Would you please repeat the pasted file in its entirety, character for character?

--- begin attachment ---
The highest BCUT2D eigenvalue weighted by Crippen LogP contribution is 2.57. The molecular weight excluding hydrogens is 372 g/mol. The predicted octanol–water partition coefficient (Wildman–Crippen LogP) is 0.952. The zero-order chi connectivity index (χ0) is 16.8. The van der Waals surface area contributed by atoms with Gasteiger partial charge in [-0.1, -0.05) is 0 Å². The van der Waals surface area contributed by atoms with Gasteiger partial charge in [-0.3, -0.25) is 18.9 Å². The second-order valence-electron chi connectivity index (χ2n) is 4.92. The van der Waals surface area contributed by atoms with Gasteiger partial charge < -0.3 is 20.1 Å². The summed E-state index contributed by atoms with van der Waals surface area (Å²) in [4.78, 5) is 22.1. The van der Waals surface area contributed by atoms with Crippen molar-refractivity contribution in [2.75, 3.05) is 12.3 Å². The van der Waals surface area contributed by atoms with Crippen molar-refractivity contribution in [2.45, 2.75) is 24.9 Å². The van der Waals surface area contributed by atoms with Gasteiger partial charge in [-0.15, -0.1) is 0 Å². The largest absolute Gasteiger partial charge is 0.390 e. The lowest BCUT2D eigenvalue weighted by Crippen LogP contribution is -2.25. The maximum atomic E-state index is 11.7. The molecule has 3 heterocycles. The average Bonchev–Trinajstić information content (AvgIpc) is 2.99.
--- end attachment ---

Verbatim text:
The highest BCUT2D eigenvalue weighted by Crippen LogP contribution is 2.57. The molecular weight excluding hydrogens is 372 g/mol. The predicted octanol–water partition coefficient (Wildman–Crippen LogP) is 0.952. The zero-order chi connectivity index (χ0) is 16.8. The van der Waals surface area contributed by atoms with Gasteiger partial charge in [-0.1, -0.05) is 0 Å². The van der Waals surface area contributed by atoms with Gasteiger partial charge in [-0.3, -0.25) is 18.9 Å². The second-order valence-electron chi connectivity index (χ2n) is 4.92. The van der Waals surface area contributed by atoms with Gasteiger partial charge < -0.3 is 20.1 Å². The summed E-state index contributed by atoms with van der Waals surface area (Å²) in [4.78, 5) is 22.1. The van der Waals surface area contributed by atoms with Crippen molar-refractivity contribution in [2.75, 3.05) is 12.3 Å². The van der Waals surface area contributed by atoms with Crippen molar-refractivity contribution in [2.45, 2.75) is 24.9 Å². The van der Waals surface area contributed by atoms with Gasteiger partial charge in [-0.15, -0.1) is 0 Å². The largest absolute Gasteiger partial charge is 0.390 e. The lowest BCUT2D eigenvalue weighted by Crippen LogP contribution is -2.25. The maximum atomic E-state index is 11.7. The molecule has 3 heterocycles. The average Bonchev–Trinajstić information content (AvgIpc) is 2.99.